When, in 1974, little-known author John Irving needed help, the National Endowment for the Arts gave him a $5,000 literature fellowship. Now, Irving, whose 1978 novel "The World According to Garp" made him a wealthy man and earned him a cult following, will give some money back to the NEA, literature program director Frank Conroy yesterday told a congressional subcommittee.
Irving confirmed yesterday that he would make a contribution but refused to specify the amount.
"That's between me and the endowment," said Irving, reached by phone in New York.
Asked why he was making the contribution, Irving said, "I have every reason to believe that it's a good organization. There are few organizations that support people in the arts. With the license the goverment is taking toward giving no money to poor people . . . it's time for people in the arts to think about giving money to the arts--especially those organizations who've helped people out when they needed it."
"What happens if a writer who had a fellowship sells to the movies and gets rich?" Rep. Sidney Yates (D-Ill.), chairman of the subcommittee, had asked Conroy yesterday at a hearing of the House appropriations subcommittee on the interior devoted to the proposed NEA budget for the next fiscal year.
" John Irving had a grant from us many years ago," said Conroy. "He hit with 'The World According to Garp,' and he's going to give the money back."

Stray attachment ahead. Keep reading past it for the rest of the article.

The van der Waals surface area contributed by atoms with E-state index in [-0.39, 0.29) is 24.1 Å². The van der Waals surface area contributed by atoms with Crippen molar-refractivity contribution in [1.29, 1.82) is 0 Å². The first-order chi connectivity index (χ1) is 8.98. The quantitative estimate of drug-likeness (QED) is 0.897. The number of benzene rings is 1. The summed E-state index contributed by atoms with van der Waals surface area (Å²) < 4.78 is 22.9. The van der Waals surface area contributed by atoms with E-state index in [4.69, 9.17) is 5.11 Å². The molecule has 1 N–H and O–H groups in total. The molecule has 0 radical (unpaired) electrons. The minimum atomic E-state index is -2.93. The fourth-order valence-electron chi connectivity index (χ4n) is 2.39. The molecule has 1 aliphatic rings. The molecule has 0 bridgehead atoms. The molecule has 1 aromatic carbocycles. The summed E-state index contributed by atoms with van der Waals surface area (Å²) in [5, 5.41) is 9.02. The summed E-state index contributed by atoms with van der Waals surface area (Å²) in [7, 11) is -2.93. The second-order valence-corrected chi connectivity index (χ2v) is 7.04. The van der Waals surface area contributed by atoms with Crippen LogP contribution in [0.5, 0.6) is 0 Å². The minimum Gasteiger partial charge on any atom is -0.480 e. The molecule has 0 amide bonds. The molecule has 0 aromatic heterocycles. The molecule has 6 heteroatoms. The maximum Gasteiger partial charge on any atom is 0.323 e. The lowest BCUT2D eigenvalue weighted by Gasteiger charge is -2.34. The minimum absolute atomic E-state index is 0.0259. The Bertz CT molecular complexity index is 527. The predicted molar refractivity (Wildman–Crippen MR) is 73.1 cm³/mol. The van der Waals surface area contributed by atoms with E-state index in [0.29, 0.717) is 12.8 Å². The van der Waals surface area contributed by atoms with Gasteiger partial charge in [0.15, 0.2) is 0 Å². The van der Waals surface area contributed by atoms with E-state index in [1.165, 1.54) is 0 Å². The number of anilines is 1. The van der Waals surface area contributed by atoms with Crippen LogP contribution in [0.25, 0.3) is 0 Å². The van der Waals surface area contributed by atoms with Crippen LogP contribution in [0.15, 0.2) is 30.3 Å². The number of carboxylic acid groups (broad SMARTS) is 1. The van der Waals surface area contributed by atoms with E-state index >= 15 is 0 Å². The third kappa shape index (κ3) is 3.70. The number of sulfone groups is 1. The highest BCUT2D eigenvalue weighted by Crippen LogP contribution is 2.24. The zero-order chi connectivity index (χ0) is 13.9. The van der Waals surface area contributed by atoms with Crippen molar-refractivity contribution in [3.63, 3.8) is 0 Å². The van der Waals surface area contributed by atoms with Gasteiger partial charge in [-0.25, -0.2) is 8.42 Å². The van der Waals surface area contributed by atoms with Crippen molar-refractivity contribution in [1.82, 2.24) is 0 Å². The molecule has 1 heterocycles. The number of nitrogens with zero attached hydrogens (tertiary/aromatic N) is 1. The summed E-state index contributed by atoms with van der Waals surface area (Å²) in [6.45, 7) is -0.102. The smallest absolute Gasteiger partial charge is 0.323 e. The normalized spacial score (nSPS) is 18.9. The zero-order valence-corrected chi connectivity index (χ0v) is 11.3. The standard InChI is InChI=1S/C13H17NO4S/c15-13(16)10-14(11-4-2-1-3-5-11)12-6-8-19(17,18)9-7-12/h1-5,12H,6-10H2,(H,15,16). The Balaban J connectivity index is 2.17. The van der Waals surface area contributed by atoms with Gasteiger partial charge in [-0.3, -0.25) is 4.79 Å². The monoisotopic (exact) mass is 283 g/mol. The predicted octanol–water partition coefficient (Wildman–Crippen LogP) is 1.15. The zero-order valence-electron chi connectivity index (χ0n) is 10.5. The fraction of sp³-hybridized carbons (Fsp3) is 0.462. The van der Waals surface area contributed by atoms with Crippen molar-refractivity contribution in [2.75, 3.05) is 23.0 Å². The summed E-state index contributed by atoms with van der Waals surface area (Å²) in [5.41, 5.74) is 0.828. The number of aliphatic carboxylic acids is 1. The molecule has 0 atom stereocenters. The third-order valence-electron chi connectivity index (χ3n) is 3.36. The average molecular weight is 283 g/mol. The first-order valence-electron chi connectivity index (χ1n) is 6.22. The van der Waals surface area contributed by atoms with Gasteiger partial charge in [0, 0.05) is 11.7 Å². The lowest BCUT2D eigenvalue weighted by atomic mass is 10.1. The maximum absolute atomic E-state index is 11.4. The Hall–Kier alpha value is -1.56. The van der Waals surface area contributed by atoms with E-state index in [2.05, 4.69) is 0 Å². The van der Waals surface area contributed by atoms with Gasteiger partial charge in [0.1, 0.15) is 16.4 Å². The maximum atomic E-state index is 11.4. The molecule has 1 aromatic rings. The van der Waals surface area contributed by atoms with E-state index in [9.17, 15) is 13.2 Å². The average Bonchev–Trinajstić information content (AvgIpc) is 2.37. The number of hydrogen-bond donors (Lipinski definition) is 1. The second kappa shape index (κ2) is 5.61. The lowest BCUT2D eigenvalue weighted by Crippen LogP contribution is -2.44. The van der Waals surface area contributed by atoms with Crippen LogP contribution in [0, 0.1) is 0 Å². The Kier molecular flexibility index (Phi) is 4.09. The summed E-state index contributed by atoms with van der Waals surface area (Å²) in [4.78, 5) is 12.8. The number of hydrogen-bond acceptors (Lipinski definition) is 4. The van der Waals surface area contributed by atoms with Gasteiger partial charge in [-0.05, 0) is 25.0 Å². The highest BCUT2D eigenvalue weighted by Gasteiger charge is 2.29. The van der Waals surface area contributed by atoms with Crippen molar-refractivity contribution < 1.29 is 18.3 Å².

Conroy, who later said that Irving did not actually mention a figure, said that he called Irving a couple of weeks ago. "I asked him to support the endowment," Conroy said. "I know he's a big supporter of the endowment. He said he would give us some money."
Conroy added that Irving would be giving the money next year: "He's out of tax deductions this year." Irving said he had no comment on that.
Irving said he is also giving the money "as a gesture of my feelings about Frank. I hope he'll stay around there for a while."
Conroy, the author of the 1967 book "Stop-Time," called Irving "an old friend of mine."
Conroy said he will ask for contributions from other writers who have received NEA grants, but cautioned that this was not "like a big fund-raising drive." He refused to name people he would call.
"I'll be trying to get support from writers who've gotten grants and done very well financially ," said Conroy. "That's a very short list. I'm also going to be asking writers to support the endowment modestly as a gesture of their support. It's not like they're going to give thousands of dollars. They're going to say they support it and back it up with a little cash. There are very, very few rich writers in the United States at all."
NEA literature fellowship winners over the last 16 years include Pulitzer Prize-winning poets John Ashbery, Donald Justice and Maxine Kumin, and writers Walter Abish, last year's winner of the PEN Faulkner Award; Tim O'Brien, author of "Going After Cacciato"; and Maxine Hong Kingston, author of "Woman Warrior."
The question of the responsibility of artists who receive government grants and later become wealthy from their art has been raised in hearings before. Generally, few artists fall into that category.
"Usually when somebody makes it big, really big," said Mary MacArthur, assistant director of the NEA literature program, "they pay it back in their income tax.